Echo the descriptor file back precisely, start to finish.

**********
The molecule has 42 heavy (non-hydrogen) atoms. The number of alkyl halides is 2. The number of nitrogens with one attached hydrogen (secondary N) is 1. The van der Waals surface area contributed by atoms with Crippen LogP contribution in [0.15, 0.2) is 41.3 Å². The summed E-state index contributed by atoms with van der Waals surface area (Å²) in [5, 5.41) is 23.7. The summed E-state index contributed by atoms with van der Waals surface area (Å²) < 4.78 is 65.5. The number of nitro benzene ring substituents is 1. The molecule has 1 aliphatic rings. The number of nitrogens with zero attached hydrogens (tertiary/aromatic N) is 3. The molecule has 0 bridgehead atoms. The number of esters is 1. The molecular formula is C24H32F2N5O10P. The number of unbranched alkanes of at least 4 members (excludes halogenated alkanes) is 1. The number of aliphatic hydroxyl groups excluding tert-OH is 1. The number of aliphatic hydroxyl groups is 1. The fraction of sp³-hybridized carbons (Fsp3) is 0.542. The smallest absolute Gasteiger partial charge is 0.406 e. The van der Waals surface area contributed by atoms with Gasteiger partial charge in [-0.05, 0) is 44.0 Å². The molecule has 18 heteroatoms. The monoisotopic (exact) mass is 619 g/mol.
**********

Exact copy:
The molecule has 42 heavy (non-hydrogen) atoms. The number of alkyl halides is 2. The number of nitrogens with one attached hydrogen (secondary N) is 1. The van der Waals surface area contributed by atoms with Crippen LogP contribution in [0.15, 0.2) is 41.3 Å². The summed E-state index contributed by atoms with van der Waals surface area (Å²) in [5, 5.41) is 23.7. The summed E-state index contributed by atoms with van der Waals surface area (Å²) < 4.78 is 65.5. The number of nitro benzene ring substituents is 1. The molecule has 1 aliphatic rings. The number of nitrogens with zero attached hydrogens (tertiary/aromatic N) is 3. The molecule has 0 bridgehead atoms. The number of esters is 1. The molecular formula is C24H32F2N5O10P. The number of unbranched alkanes of at least 4 members (excludes halogenated alkanes) is 1. The number of aliphatic hydroxyl groups excluding tert-OH is 1. The number of aliphatic hydroxyl groups is 1. The fraction of sp³-hybridized carbons (Fsp3) is 0.542. The smallest absolute Gasteiger partial charge is 0.406 e. The van der Waals surface area contributed by atoms with Gasteiger partial charge in [-0.05, 0) is 44.0 Å². The molecule has 18 heteroatoms. The monoisotopic (exact) mass is 619 g/mol.